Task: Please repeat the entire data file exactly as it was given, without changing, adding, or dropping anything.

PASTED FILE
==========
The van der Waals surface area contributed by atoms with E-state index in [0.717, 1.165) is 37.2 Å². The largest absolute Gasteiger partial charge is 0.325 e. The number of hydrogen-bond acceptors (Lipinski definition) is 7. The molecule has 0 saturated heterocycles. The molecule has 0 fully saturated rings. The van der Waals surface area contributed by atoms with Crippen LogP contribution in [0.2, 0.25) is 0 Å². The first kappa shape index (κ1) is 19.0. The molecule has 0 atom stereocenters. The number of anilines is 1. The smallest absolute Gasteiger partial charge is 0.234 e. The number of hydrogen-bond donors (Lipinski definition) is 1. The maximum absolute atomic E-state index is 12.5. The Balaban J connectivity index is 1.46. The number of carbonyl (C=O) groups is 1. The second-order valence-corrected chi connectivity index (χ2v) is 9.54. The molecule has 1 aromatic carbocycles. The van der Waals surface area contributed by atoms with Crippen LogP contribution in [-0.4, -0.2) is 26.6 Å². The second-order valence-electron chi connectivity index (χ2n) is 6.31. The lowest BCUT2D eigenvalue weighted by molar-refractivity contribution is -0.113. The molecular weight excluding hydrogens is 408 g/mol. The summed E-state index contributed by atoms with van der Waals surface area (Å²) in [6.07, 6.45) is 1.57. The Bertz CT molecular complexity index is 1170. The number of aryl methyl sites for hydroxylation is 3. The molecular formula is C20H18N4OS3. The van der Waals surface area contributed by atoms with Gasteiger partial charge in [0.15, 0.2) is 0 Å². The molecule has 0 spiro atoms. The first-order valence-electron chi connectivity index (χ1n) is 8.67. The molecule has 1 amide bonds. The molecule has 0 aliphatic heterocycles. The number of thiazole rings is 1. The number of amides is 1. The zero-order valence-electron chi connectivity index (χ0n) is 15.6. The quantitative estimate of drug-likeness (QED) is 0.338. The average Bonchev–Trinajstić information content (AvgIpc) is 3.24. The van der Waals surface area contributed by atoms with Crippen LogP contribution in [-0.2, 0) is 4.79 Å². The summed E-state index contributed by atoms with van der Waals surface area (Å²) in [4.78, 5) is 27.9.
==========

The van der Waals surface area contributed by atoms with E-state index in [0.717, 1.165) is 37.2 Å². The largest absolute Gasteiger partial charge is 0.325 e. The number of hydrogen-bond acceptors (Lipinski definition) is 7. The molecule has 0 saturated heterocycles. The molecule has 0 fully saturated rings. The van der Waals surface area contributed by atoms with Crippen LogP contribution in [0.2, 0.25) is 0 Å². The first kappa shape index (κ1) is 19.0. The molecule has 0 atom stereocenters. The number of anilines is 1. The smallest absolute Gasteiger partial charge is 0.234 e. The number of hydrogen-bond donors (Lipinski definition) is 1. The maximum absolute atomic E-state index is 12.5. The Balaban J connectivity index is 1.46. The number of carbonyl (C=O) groups is 1. The second-order valence-corrected chi connectivity index (χ2v) is 9.54. The molecule has 1 aromatic carbocycles. The van der Waals surface area contributed by atoms with Crippen LogP contribution in [-0.4, -0.2) is 26.6 Å². The second-order valence-electron chi connectivity index (χ2n) is 6.31. The lowest BCUT2D eigenvalue weighted by molar-refractivity contribution is -0.113. The molecular weight excluding hydrogens is 408 g/mol. The summed E-state index contributed by atoms with van der Waals surface area (Å²) in [6.07, 6.45) is 1.57. The Bertz CT molecular complexity index is 1170. The number of aryl methyl sites for hydroxylation is 3. The molecular formula is C20H18N4OS3. The van der Waals surface area contributed by atoms with Gasteiger partial charge in [0.15, 0.2) is 0 Å². The molecule has 0 spiro atoms. The first-order valence-electron chi connectivity index (χ1n) is 8.67. The molecule has 1 amide bonds. The molecule has 0 aliphatic heterocycles. The number of thiazole rings is 1. The number of amides is 1. The zero-order valence-electron chi connectivity index (χ0n) is 15.6. The quantitative estimate of drug-likeness (QED) is 0.338. The average Bonchev–Trinajstić information content (AvgIpc) is 3.24. The van der Waals surface area contributed by atoms with Crippen LogP contribution in [-0.2, 0) is 4.79 Å². The summed E-state index contributed by atoms with van der Waals surface area (Å²) in [4.78, 5) is 27.9.